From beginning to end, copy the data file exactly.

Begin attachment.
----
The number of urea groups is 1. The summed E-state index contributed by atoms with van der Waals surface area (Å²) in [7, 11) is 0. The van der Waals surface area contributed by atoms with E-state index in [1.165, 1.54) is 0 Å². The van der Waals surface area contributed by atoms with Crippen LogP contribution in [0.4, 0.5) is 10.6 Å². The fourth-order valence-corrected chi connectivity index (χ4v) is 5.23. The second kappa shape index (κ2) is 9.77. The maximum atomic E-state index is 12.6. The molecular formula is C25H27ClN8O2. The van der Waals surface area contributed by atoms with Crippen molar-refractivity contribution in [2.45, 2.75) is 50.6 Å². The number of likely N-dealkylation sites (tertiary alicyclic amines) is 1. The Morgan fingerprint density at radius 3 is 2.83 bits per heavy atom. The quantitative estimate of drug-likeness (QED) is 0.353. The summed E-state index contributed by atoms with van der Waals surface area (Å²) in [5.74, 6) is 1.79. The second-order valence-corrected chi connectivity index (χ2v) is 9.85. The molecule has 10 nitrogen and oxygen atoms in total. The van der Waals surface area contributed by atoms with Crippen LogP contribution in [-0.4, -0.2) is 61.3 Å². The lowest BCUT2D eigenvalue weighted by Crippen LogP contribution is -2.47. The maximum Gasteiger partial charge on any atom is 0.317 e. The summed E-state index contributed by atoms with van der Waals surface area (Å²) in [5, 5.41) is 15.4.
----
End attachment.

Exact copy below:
The number of urea groups is 1. The summed E-state index contributed by atoms with van der Waals surface area (Å²) in [7, 11) is 0. The van der Waals surface area contributed by atoms with E-state index in [1.165, 1.54) is 0 Å². The van der Waals surface area contributed by atoms with Crippen LogP contribution in [0.4, 0.5) is 10.6 Å². The fourth-order valence-corrected chi connectivity index (χ4v) is 5.23. The second kappa shape index (κ2) is 9.77. The maximum atomic E-state index is 12.6. The molecular formula is C25H27ClN8O2. The van der Waals surface area contributed by atoms with Crippen molar-refractivity contribution in [2.45, 2.75) is 50.6 Å². The number of likely N-dealkylation sites (tertiary alicyclic amines) is 1. The Morgan fingerprint density at radius 3 is 2.83 bits per heavy atom. The quantitative estimate of drug-likeness (QED) is 0.353. The summed E-state index contributed by atoms with van der Waals surface area (Å²) in [5.74, 6) is 1.79. The second-order valence-corrected chi connectivity index (χ2v) is 9.85. The molecule has 10 nitrogen and oxygen atoms in total. The van der Waals surface area contributed by atoms with Crippen LogP contribution in [-0.4, -0.2) is 61.3 Å². The lowest BCUT2D eigenvalue weighted by Crippen LogP contribution is -2.47. The maximum Gasteiger partial charge on any atom is 0.317 e. The summed E-state index contributed by atoms with van der Waals surface area (Å²) in [5, 5.41) is 15.4.